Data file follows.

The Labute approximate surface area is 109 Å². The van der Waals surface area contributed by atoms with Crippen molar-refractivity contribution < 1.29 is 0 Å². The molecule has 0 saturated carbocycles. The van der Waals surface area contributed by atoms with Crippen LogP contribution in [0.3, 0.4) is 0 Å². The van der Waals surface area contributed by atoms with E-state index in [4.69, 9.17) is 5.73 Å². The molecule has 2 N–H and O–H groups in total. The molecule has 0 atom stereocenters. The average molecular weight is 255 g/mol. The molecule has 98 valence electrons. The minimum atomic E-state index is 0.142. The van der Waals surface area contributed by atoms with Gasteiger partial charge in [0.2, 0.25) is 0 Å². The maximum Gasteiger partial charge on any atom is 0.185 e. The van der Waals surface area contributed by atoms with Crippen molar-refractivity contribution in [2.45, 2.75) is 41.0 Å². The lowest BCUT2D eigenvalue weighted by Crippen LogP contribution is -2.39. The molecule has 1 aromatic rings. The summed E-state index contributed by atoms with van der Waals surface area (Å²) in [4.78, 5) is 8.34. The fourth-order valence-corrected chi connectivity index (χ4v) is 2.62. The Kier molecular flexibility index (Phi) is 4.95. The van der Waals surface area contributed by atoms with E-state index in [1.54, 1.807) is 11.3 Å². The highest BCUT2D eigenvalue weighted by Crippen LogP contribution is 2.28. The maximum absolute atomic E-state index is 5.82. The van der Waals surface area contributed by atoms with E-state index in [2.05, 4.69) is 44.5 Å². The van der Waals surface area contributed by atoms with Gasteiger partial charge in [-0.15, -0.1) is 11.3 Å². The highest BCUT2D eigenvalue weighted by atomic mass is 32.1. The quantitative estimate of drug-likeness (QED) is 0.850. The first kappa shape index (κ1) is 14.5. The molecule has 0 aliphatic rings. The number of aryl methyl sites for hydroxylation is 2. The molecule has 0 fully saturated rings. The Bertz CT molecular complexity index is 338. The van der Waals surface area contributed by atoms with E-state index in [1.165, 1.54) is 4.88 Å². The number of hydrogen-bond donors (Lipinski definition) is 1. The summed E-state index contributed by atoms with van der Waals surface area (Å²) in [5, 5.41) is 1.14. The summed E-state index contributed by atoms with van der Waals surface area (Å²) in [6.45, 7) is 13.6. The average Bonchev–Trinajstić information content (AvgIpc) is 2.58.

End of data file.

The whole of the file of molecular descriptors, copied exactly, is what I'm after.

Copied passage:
The Labute approximate surface area is 109 Å². The van der Waals surface area contributed by atoms with Crippen molar-refractivity contribution < 1.29 is 0 Å². The molecule has 0 saturated carbocycles. The van der Waals surface area contributed by atoms with Crippen LogP contribution in [0.3, 0.4) is 0 Å². The van der Waals surface area contributed by atoms with E-state index in [4.69, 9.17) is 5.73 Å². The molecule has 2 N–H and O–H groups in total. The molecule has 0 atom stereocenters. The average molecular weight is 255 g/mol. The molecule has 98 valence electrons. The minimum atomic E-state index is 0.142. The van der Waals surface area contributed by atoms with Gasteiger partial charge in [0.2, 0.25) is 0 Å². The maximum Gasteiger partial charge on any atom is 0.185 e. The van der Waals surface area contributed by atoms with Crippen molar-refractivity contribution in [2.45, 2.75) is 41.0 Å². The lowest BCUT2D eigenvalue weighted by Crippen LogP contribution is -2.39. The molecule has 1 aromatic rings. The summed E-state index contributed by atoms with van der Waals surface area (Å²) in [4.78, 5) is 8.34. The fourth-order valence-corrected chi connectivity index (χ4v) is 2.62. The Kier molecular flexibility index (Phi) is 4.95. The van der Waals surface area contributed by atoms with E-state index in [1.54, 1.807) is 11.3 Å². The highest BCUT2D eigenvalue weighted by Crippen LogP contribution is 2.28. The maximum absolute atomic E-state index is 5.82. The van der Waals surface area contributed by atoms with E-state index in [2.05, 4.69) is 44.5 Å². The van der Waals surface area contributed by atoms with Gasteiger partial charge in [-0.15, -0.1) is 11.3 Å². The highest BCUT2D eigenvalue weighted by atomic mass is 32.1. The quantitative estimate of drug-likeness (QED) is 0.850. The first kappa shape index (κ1) is 14.5. The molecule has 0 aliphatic rings. The number of aryl methyl sites for hydroxylation is 2. The molecule has 0 fully saturated rings. The Bertz CT molecular complexity index is 338. The van der Waals surface area contributed by atoms with E-state index in [1.165, 1.54) is 4.88 Å². The number of hydrogen-bond donors (Lipinski definition) is 1. The summed E-state index contributed by atoms with van der Waals surface area (Å²) in [5, 5.41) is 1.14. The summed E-state index contributed by atoms with van der Waals surface area (Å²) in [6.45, 7) is 13.6. The average Bonchev–Trinajstić information content (AvgIpc) is 2.58.